Tech firms send Supreme Court a warning
Tech firms are warning the Supreme Court that weakening liability protections for online speech could put all types of service providers — including those operating offline — at risk of costly, business-wrecking litigation.
The big picture: A key law governing online speech is facing its first-ever fundamental tests before the high court.
Driving the news: Companies and parties to the suits made early filings and statements this week in two cases that will test long-held practices in the tech industry based on Section 230 of the Communications Decency Act, which largely protects platforms from liability for people's posts.
- Twitter, Inc. vs. Taamneh asks whether platforms can be held to violate anti-terrorism laws if they have policies against pro-terrorist content but fail to remove all such messages. Twitter, Meta and Google filed briefs in the case this week.
- In Gonzalez v. Google, relatives of victims of an ISIS attack are suing Google-owned YouTube for allegedly helping turn viewers into terrorists. The court must decide whether Section 230's protections apply to the algorithms that YouTube and other platforms use to select what content to show users.
- Justice Clarence Thomas has suggested the court place new limits on the reach of Section 230.
Details: In the Taamneh case, attorneys for Twitter, Google and Meta argue that businesses like rental-car companies or banks would also risk legal liability for terrorist attacks if a jury decides they could have done more to root out terrorists using their services.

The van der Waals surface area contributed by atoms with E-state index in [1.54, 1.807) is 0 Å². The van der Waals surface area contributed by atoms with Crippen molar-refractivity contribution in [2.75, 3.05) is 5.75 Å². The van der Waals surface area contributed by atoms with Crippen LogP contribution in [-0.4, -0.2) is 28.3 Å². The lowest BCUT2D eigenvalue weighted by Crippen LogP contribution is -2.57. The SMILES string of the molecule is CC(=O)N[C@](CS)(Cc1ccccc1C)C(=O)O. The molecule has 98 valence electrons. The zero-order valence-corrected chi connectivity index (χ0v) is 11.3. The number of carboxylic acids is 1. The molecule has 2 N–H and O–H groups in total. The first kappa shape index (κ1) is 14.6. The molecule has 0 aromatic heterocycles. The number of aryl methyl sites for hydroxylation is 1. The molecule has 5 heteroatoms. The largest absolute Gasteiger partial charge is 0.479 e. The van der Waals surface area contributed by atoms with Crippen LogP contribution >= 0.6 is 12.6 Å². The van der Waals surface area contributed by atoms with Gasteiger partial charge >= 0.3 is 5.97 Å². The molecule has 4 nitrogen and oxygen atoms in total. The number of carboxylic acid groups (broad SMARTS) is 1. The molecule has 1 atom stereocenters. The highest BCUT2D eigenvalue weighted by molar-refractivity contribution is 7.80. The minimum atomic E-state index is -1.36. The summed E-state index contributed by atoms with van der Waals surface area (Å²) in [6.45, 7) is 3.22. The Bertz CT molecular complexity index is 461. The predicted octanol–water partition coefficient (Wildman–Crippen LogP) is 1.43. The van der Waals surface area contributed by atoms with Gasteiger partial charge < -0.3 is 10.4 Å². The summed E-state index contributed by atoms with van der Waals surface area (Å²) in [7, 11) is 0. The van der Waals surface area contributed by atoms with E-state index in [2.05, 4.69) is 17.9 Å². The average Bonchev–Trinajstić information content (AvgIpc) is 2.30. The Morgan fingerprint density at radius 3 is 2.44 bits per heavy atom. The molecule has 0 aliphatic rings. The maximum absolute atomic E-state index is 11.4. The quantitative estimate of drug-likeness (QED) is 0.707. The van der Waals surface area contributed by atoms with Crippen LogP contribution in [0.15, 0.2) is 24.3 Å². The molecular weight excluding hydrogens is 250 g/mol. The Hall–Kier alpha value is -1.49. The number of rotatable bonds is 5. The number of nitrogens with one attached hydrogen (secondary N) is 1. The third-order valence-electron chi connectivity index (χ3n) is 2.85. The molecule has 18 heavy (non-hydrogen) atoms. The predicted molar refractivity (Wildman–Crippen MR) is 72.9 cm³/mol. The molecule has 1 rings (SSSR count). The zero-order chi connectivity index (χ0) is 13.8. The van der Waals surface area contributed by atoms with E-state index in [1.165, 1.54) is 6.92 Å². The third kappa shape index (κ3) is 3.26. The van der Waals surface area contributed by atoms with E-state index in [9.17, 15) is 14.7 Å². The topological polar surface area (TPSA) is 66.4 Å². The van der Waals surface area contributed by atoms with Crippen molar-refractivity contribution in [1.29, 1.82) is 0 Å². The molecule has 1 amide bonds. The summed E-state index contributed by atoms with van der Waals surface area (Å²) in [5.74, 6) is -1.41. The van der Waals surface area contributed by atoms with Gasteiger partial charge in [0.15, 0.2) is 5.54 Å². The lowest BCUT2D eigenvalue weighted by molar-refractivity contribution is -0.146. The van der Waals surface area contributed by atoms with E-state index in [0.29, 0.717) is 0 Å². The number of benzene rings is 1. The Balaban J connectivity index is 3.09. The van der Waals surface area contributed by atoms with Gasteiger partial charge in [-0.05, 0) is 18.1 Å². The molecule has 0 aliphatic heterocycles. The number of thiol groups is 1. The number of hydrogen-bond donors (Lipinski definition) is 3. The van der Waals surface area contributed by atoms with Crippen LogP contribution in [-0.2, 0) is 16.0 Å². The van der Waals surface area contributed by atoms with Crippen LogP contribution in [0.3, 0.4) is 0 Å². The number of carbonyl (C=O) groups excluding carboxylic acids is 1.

- "By eviscerating any meaningful limitation on aiding-and-abetting liability, it threatens a multitude of third parties with liability and public opprobrium for heinous acts of terrorism that they never knew about, much less supported, and in fact adamantly opposed," Twitter's attorneys write in the Taamneh brief.
- Policy analysts from the Bipartisan Policy Center, a think tank in Washington, wrote in a brief, "If the Court rules in the plaintiff’s favor, then despite [Twitter's] ongoing work to prevent most terrorist content from its site, mishandling of this kind would lead to lawsuits."
In the Gonzalez case, plaintiffs argue that Section 230's protection does not extend to algorithmically created recommendations, since YouTube plays a role in deciding which videos to recommend to users. Google contends Section 230 protects YouTube's methods of organizing users' posts, and weakening the law would only make it harder to filter out terrorism content.
- "Through the years, YouTube has invested in technology, teams, and policies to identify and remove extremist content," José Castañeda, a Google spokesperson, told Axios. "Undercutting Section 230 would make it harder, not easier, to combat harmful content — making the internet less safe and less helpful for all of us."
What they're saying: The Gonzalez case "has a very high potential impact with a very small amount of decision makers involved, which makes it a particularly intense decision point," Emma Llansó, director of the Free Expression Project at the Center for Democracy & Technology, told Axios.
- Both cases have the potential to impact businesses far beyond tech platforms, she said.
The intrigue: Twitter's defense of its legal immunity and ability to moderate comes as its new owner, Elon Musk, has been rapidly shifting the platform's content policy, promoting what he describes as free speech and reinstating banned users.
- Musk has also been shedding staff on the policy and trust and safety teams, causing experts to question how thoroughly Twitter will now be able to enforce its policies.
- "The legal pillars that helped the internet grow are the same ones that would allow Musk to implement many of the reforms he has suggested. But those pillars are under threat," James Romoser, editor of SCOTUSblog, wrote earlier this month.
- "[Musk] has enormous leeway to kind of do whatever he wants, and is acting on that, assuming that the legal framework [of Section 230] is solid and will persist," said Llansó. "These cases are showing that here in the U.S., that's definitely being called into question."
What's next: Google will file a formal reply in the Gonzalez case by mid-January, with arguments likely happening early next year. Amicus briefs from interested third parties are due in both cases in coming weeks.